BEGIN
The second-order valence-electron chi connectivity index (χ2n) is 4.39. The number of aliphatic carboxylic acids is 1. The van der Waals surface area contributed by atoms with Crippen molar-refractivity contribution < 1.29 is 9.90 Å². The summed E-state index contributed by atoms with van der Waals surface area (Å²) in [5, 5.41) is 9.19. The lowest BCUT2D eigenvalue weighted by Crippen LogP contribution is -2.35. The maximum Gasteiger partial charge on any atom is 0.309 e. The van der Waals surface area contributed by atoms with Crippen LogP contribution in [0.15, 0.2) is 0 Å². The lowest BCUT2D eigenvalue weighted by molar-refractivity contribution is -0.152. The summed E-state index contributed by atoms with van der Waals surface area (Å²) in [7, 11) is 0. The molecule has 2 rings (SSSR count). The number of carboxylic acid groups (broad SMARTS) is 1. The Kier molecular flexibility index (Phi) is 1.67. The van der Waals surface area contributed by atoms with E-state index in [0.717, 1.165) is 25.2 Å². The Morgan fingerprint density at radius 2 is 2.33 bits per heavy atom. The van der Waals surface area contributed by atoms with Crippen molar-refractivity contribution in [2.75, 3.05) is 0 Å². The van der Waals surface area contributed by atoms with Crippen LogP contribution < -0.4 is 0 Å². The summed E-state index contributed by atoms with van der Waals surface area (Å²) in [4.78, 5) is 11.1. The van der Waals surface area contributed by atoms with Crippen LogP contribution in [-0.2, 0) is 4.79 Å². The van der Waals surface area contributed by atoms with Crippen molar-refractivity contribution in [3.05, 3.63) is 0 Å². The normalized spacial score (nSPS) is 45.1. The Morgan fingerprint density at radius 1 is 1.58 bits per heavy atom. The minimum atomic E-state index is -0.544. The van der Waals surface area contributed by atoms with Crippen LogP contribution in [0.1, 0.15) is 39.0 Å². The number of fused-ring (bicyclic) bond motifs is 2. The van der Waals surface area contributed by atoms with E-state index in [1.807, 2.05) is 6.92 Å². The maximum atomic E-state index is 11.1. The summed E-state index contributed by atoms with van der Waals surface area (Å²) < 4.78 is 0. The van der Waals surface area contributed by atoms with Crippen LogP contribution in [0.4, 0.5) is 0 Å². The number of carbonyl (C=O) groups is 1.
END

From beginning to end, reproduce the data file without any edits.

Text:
The second-order valence-electron chi connectivity index (χ2n) is 4.39. The number of aliphatic carboxylic acids is 1. The van der Waals surface area contributed by atoms with Crippen molar-refractivity contribution < 1.29 is 9.90 Å². The summed E-state index contributed by atoms with van der Waals surface area (Å²) in [5, 5.41) is 9.19. The lowest BCUT2D eigenvalue weighted by Crippen LogP contribution is -2.35. The maximum Gasteiger partial charge on any atom is 0.309 e. The van der Waals surface area contributed by atoms with Crippen LogP contribution in [0.15, 0.2) is 0 Å². The lowest BCUT2D eigenvalue weighted by molar-refractivity contribution is -0.152. The summed E-state index contributed by atoms with van der Waals surface area (Å²) in [7, 11) is 0. The molecule has 2 rings (SSSR count). The number of carboxylic acid groups (broad SMARTS) is 1. The Kier molecular flexibility index (Phi) is 1.67. The van der Waals surface area contributed by atoms with E-state index in [0.717, 1.165) is 25.2 Å². The Morgan fingerprint density at radius 2 is 2.33 bits per heavy atom. The van der Waals surface area contributed by atoms with Crippen molar-refractivity contribution in [2.75, 3.05) is 0 Å². The van der Waals surface area contributed by atoms with Crippen LogP contribution < -0.4 is 0 Å². The summed E-state index contributed by atoms with van der Waals surface area (Å²) in [4.78, 5) is 11.1. The van der Waals surface area contributed by atoms with Crippen LogP contribution in [-0.2, 0) is 4.79 Å². The van der Waals surface area contributed by atoms with Crippen molar-refractivity contribution in [3.05, 3.63) is 0 Å². The normalized spacial score (nSPS) is 45.1. The Morgan fingerprint density at radius 1 is 1.58 bits per heavy atom. The minimum atomic E-state index is -0.544. The van der Waals surface area contributed by atoms with Crippen LogP contribution in [0.1, 0.15) is 39.0 Å². The number of fused-ring (bicyclic) bond motifs is 2. The van der Waals surface area contributed by atoms with E-state index in [1.807, 2.05) is 6.92 Å². The maximum atomic E-state index is 11.1. The summed E-state index contributed by atoms with van der Waals surface area (Å²) < 4.78 is 0. The van der Waals surface area contributed by atoms with Crippen LogP contribution in [0.4, 0.5) is 0 Å². The number of carbonyl (C=O) groups is 1.